Note from Chuck Booth: Sometimes at the Reports, we are fortunate to have someone take out some serious time to write a huge-detailed explanation of their thoughts on a piece we have written about. I was blown away by the enthusiasm of one of these such readers. Alex Mednick and I started back and forth on the piece I wrote about the 2013 Toronto Blue Jays and I suggested that we should give his analysis a full appreciation by posting it in a guest column for him, So this is Alex’s guest column:
Alex Mednick: (Special Guest Writer):
Update after the Nov.13 Trade with Miami:
Man, I gotta say…The move with the Miami Marlins made by the Blue Jays shows that management want’s to play ball. Signing Josh Johnson and Mark Buehrle give the Blue Jays two bonafide front-end starters to add into the mix in 2013. With a healthy year from Johnson and Morrow, you’ve got to guys with electric stuff going 1-2, and Buehrle is about as solid of a #3 any team could wish for. Romero in the number 4 slot, takes a lot of pressure off of him to bounce back, and even if he can simply perform at 90% of what he is capable of…it’s a pretty sight for the Blue Jays to have this kind of rotation in the AL East. Management definitely quieted some dubious fans and put it’s money where it’s mouth is!
The signing of 29 year old Jose Reyes gives the Blue Jays a superstar shortstop up the middle for the next 5 years. A guy to lead off who gets on base and steals 40+ bases a year will be very nice to set up the table for Bautista, Encarnacaion and Lawrie. And I wouldn’t be surprised if the Blue Jays still added some more pop to the lineup by trading for an offensively minded left fielder or DH.
The Blue Jays inherited a lot of salary from the deal, but only parted with a few prospects from their deep farm system (Nicolino…one of the Big 3 pitchers, Hechevarria, and Marisnick). They now have Bonifacio and Izturis at 2nd base who are nearly identical players and can deal from a sudden strength there in a emaciated 2nd base market…and they have a plethora of catchers in another thin market, that they can trade. Not to mention the remainder of their extensively talented farm system which they can use as trade bait.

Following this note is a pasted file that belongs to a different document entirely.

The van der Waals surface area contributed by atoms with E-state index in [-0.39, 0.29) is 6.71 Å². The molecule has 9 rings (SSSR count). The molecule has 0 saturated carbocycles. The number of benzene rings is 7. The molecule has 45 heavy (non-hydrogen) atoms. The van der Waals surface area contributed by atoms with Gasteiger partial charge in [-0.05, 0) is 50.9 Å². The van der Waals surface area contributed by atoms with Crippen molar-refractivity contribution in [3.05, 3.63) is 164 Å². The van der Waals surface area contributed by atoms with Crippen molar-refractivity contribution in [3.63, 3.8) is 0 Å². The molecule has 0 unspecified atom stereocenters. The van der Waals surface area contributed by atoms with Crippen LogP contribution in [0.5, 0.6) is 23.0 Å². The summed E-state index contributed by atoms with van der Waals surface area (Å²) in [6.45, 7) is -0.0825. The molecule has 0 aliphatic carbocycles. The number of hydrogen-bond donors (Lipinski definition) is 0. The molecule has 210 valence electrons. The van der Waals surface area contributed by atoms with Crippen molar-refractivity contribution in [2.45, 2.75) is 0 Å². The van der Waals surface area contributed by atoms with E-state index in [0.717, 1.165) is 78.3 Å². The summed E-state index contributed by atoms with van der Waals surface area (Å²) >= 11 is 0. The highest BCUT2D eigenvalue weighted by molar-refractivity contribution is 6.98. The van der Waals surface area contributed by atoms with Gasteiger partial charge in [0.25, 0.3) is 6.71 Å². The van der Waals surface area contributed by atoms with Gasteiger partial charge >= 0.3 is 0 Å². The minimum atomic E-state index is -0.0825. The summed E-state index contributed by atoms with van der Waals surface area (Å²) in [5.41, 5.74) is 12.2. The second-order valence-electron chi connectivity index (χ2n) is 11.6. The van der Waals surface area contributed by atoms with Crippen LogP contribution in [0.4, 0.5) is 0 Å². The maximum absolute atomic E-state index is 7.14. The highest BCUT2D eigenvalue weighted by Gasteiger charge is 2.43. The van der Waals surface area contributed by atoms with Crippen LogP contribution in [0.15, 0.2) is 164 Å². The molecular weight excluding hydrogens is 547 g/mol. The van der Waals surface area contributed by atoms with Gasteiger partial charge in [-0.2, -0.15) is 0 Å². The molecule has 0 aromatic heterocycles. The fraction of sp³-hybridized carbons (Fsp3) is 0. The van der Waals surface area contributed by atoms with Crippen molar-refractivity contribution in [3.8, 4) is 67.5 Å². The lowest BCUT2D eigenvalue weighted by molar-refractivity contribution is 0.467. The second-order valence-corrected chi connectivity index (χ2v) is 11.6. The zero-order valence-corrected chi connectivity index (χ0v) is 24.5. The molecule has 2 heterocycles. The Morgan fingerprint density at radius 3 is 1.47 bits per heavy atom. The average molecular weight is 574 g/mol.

I don’t think the Blue Jays are happy with expecting Adam Lind to bounce back, and I’m unsure whether they are comfortable with Gose/Rasmus in CF either so I would expect them to bring in another outfielder or DH. They already have incredible speed on the basepaths between Gose, Lawrie, Bonifacio, Reyes and Davis.
They may still go after ANOTHER pitcher in the mold of Edwin Jackson, but it is doubtful that they want to spend any more money on the rotation after acquiring Johnson and Buehrle. If they did anything it would likely be via trade, but why when they have Drew Hutchinson, Kyle Drabek, JA Happ and a bunch of other great 5th starter possibilities laying in wait? They are more likely at this point to use trading chips for offense/and or bench players.
The Blue Jays finally made a bold move that shows they recognize that with their current players/contracts/core and the current health of the AL East…the time to strike was now…we couldn’t continue to wait for a rich farm to develop and then harvest. Who would have ever guessed that the two front end starters we required this offseason would come in a single trade? Out of nowhere! And we knew that Yunel Escobar was on the trading block, but we never would have expected to have a Super Star like Jose Reyes at SS for the next 5 years? I know the Blue Jays inquired on Reyes last year during the offseason, but wow…All we can say is “Thank you Mr. Loria”.
I really enjoyed your analysis of the Blue Jays future (for that blog click here ) along with your digest of the various possibilities and directions that may chose going forward.
Furthermore, you hit the nail on the head: When Alex Anthopoulos inherited this team from J.P. Ricciardi, he was merely a protégé of a failed, and over-hyped GM (Ricciardi), who was the protégé of Billy Beane…possibly also “over-hyped”. If Anthopoulos learned anything from his time working under J.P. Ricciardi, and his time sweeping floors in Montreal it may have been this: “While some people may quantify your value based on perceived potential, it is best to quantify yourself on what you have actually done”. Therefore, Anthoploulos wasted no time making moves and proving to all of Canada (along with most of baseball) that he truly is a Ninja. Somehow, someway…he was able to convince the Angels brass, and the ChiSox to fill in the holes that Ricciardi had dug with contract extensions to Vernon Wells and Alex Rios (respectively).
For Part 1 of a 7 Part Article Series: The Toronto Blue Jays Franchise 1977-1993, click here
For Part 6 of the 7 Part Series: Blue Jays 2013 Team Payroll Click here: